Ranchlands Park is in the community of Ranchlands in the northwest part of Calgary.
Location: 700 Ranchlands Blvd. N.W.
Area: 12 hectares
Park hours: 5 a.m. - 11 p.m.
- pathways and trails
- soccer fields
- ball diamonds
- tennis court
- Ranchlands Community Association
- site of Ranchlands and St. Rita Elementary Schools.
About the park
Ranchlands Park occupies about 12 hectares in the community of Ranchlands in the northwest part of the city. The park was established when the community was developed in the 1970s.
Experience nature in the city
Hobnob amidst the knobs and kettles. This parkland was set aside to maintain a sense of "ranch land" for residents in the surrounding community. Fortunately, the park also preserves geological features called "knobs and kettles." Much of northwest Calgary was once a field of knobs and kettles but Ranchlands Park is among the last remnants left in a natural state. The knobs, which are small, rounded hilltops and the kettles, which are depressions formed in glacial deposits when a buried block of ice, left behind by a retreating glacier melts, form a field of steeply undulating hills.
The terrain is covered with native grassland and an encroaching forest. On account of the knobs and kettles, the differences in drainage and exposure to the sun results in vegetation ranging from Rough Fescue Grassland to stands of Trembling Aspen.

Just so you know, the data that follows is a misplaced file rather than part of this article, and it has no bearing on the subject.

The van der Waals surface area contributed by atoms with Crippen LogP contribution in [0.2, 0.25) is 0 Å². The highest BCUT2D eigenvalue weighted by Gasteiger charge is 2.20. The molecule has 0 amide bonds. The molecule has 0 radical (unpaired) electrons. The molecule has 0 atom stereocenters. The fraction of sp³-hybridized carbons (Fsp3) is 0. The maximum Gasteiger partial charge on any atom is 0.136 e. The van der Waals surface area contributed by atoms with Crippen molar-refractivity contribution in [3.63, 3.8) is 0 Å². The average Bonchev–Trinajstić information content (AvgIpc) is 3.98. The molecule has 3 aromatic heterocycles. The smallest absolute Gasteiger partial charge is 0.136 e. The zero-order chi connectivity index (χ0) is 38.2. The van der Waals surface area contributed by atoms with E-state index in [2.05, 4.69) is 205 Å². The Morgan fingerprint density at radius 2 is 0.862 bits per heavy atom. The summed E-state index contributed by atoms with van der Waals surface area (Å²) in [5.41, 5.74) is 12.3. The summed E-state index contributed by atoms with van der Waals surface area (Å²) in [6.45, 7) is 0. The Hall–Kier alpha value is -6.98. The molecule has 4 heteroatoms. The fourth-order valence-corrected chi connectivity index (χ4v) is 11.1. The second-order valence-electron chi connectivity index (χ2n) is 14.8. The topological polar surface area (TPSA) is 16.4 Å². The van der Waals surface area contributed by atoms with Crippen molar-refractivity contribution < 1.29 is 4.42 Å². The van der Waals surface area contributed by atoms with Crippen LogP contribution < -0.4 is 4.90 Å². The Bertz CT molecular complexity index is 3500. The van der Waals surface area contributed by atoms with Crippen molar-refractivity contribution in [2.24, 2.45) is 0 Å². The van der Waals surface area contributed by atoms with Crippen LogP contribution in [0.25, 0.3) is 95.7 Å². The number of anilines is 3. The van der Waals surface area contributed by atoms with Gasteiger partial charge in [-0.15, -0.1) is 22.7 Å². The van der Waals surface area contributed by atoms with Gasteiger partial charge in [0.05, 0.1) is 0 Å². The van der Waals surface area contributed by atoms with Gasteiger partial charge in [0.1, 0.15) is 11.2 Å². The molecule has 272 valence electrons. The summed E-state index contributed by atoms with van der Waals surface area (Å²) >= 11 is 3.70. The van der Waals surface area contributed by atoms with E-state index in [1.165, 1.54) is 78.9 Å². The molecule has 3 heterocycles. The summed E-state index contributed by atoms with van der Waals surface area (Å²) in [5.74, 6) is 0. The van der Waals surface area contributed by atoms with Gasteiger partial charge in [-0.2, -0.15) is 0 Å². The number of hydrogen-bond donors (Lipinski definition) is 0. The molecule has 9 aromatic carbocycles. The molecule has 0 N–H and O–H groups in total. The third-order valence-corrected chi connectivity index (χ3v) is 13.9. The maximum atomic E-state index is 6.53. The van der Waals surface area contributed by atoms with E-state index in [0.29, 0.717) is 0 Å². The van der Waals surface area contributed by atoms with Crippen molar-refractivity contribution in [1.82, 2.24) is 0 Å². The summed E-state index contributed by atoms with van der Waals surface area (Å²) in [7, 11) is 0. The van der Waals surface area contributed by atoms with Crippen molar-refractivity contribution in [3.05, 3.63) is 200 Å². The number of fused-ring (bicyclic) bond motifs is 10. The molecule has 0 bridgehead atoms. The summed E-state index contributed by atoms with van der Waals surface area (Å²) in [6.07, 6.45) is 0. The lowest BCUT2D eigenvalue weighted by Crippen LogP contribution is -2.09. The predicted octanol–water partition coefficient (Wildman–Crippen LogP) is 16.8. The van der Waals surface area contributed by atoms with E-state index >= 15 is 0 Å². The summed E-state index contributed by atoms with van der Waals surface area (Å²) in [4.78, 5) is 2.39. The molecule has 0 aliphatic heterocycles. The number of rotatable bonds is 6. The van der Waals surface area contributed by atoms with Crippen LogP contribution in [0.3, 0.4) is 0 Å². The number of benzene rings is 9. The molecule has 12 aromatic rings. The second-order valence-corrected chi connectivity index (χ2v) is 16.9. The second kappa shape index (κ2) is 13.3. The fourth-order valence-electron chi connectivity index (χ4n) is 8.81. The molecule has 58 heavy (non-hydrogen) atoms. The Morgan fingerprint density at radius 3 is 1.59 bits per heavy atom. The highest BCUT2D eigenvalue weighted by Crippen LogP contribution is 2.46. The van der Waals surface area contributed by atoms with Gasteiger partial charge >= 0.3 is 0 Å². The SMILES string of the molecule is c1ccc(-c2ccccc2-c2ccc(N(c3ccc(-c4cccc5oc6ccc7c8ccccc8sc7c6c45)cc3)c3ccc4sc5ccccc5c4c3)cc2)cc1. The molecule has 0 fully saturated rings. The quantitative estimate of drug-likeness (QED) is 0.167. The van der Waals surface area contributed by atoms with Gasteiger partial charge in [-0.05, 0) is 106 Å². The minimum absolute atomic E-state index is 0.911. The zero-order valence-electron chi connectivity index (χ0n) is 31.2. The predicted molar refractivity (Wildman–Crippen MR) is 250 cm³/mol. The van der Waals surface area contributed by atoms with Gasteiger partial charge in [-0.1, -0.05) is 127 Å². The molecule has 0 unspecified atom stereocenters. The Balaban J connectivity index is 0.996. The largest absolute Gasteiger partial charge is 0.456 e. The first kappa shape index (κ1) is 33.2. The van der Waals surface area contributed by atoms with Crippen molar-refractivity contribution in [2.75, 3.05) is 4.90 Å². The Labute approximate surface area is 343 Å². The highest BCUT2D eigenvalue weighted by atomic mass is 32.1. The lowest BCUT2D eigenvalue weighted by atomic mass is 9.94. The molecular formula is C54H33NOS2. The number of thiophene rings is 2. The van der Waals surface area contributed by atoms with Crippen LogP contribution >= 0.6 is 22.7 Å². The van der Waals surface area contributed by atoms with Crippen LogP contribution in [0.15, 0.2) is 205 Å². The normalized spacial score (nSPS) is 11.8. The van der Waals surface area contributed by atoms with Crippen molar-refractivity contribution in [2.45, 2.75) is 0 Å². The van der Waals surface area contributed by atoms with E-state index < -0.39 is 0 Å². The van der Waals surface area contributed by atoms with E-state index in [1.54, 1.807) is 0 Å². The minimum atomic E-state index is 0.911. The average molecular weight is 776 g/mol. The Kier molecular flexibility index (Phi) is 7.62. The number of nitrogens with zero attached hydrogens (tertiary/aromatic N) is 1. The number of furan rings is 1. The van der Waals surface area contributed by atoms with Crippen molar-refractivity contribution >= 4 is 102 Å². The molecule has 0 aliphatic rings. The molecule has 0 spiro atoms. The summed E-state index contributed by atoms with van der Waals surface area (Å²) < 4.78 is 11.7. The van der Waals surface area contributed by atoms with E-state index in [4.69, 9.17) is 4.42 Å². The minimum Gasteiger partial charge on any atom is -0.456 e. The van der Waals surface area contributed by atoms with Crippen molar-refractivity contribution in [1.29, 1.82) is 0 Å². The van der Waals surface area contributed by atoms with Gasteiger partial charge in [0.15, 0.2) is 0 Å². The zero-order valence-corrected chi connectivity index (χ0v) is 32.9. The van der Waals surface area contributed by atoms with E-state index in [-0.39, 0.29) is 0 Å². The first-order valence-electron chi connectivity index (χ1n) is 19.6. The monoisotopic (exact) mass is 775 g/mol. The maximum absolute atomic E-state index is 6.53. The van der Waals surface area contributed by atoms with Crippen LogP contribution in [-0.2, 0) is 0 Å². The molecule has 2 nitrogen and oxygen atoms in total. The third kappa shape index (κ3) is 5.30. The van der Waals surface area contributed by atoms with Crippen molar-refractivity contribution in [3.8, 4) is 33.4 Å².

Because of the lack of native grazers such as Bison, the cessation of ranching and the lack of fire, the aspen and Buckbrush are slowly encroaching on the grassland. Wildfires, along with those started by aboriginal people to promote fresh growth were once important factors in maintaining grassland. On the grassland remaining in the park you can find several species of grasses and many native wildflowers such as Gaillardia and Sticky Purple Geraniums.
A small, but interestingly shaped glacial erratic was left in the park by the developer of the surrounding community. The erratic was used by the Bison as a "rubbing stone," and the native people of this area relied on the Bison. The stone was left to commemorate this historical aspect of the land.
Prior to development, the land was used by aboriginal people for hunting (though there are no significant archaeological sites) and Europeans for grazing. Now, the land is a place where off-leash dogs and their keepers can hobnob.